Ghost peppers are one of the world's hottest chilis. Despite their unique fiery heat, they are still common pepper plants. These chilis grow like any other chili pepper. They prefer the tropical warmth and relatively humid conditions. Take extra care to protect your garden from unsuspecting wanderers when growing ghost peppers.


Always wear gloves when working with peppers this hot. The Scoville rating for a ghost pepper is 1,001,304 units. For perspective:

  • Habanero – 250,000 Scoville Unites
  • Jalapeno – 6000 Scolville Units
  • Anaheim – 1000 Scolville Units

While capsicum has not been shown to cause any actual tissue damage, it is extremely painful. Pets and children should be kept well away from growing ghost peppers. These fruits are so spicy that you may not even want to process them inside.

If you are chopping them, do it outside with fresh air. Wear gloves and goggles and avoid touching your eyes, nose, mouth, or skin after handling ghost peppers.

How To Plant

Plant ghost peppers 8-12 weeks before the last frost in your region. In USDA zones 11 and above peppers can be treated as perennial plants. In these tropical regions plant seed any time of the year.

Use a high-quality well-draining potting soil for starting pepper seeds. Seed blocks or four-inch garden pots work equally well. Keep the soil damp but do not over-water especially when seedlings are young and prone to damping off.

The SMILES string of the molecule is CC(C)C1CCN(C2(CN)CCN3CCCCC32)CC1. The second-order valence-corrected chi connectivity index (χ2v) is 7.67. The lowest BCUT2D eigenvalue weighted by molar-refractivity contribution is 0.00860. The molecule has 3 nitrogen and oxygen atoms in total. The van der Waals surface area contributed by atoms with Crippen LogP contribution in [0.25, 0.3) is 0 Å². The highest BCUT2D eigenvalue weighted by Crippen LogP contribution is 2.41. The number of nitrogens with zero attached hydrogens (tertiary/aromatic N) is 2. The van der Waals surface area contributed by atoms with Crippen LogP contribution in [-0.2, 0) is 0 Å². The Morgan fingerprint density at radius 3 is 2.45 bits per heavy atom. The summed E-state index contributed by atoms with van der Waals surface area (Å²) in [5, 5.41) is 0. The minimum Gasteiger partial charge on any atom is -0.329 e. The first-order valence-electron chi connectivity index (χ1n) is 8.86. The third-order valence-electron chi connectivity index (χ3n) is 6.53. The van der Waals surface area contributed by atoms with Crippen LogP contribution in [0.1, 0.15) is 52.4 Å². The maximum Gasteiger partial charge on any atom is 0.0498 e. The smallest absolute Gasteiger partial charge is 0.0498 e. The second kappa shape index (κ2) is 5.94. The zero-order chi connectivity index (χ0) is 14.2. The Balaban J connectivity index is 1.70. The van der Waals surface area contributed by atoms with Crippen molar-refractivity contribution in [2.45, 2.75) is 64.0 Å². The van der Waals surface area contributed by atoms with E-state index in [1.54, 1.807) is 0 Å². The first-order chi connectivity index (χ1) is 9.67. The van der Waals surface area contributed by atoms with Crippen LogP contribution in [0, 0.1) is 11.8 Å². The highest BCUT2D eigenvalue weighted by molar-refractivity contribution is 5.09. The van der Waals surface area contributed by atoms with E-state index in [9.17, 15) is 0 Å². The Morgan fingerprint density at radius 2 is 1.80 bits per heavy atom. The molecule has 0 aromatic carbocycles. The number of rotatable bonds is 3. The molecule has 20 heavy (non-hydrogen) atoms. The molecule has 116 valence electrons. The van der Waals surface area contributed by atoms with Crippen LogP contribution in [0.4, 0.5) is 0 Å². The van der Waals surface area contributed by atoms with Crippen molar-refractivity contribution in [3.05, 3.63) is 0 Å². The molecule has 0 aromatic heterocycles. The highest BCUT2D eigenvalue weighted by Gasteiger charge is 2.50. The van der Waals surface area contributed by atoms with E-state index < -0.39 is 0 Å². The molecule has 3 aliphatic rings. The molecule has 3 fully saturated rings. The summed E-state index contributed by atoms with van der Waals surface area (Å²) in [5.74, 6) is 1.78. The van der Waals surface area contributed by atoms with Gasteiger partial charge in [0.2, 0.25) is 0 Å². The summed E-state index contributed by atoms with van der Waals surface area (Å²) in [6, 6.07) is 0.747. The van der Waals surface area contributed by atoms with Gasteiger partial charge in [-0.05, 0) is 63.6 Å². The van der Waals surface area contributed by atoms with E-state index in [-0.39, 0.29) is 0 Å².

Seedling Care

Upon sprouting move seedlings under fluorescent lights or into a sunny window. Extra light ensures that the plant will not elongate out and require more staking or caging.

Seedlings can be transplanted outside two weeks after the last frost date. Only put them out if soil temperatures are holding above 65°F (18°C). They must be acclimated when moving from an indoor space to an outdoor space.

Acclimate plants by bringing them out into some dappled light for one half-hour the first day. Gradually increase the time they spend outside over the course of one to two weeks. Expose them to increasing amounts of wind, direct sunlight, and temperature shifts between day and night time.

They are ready to transplant when they can be outdoors for a full 24-hour day and not show any signs of stress.

How To Feed And Water

Stick to a watering schedule that delivers consistent moisture. Do not overwater and allow the planting bed to become muddy. Avoid spraying the foliage and try to water down by the base of the plant as much as possible.

Mix one to three inches of compost into the outdoor planting bed. This will ensure that plants get a boost of nutrients while adjusting to their new home. Feed with liquid organic fertilizer when plants start to set fruit.


Harvest ghost peppers when the fruit is firm and brightly colored. Always wear safety gear.

How to Grow Ghost Pepper Plants From Seed

Ghost pepper seeds take about 35 days to germinate in moist, warm soil kept between 80 and 90 degrees Fahrenheit. Before planting, soak the seeds in hydrogen peroxide for one minute to increase germination success.

Due to the demands for heat and moisture to germinate, ghost pepper seeds are most easily started indoors and grow readily in greenhouse conditions. Use full-sun fluorescent grow lights to maintain temperature and humidity when started indoors.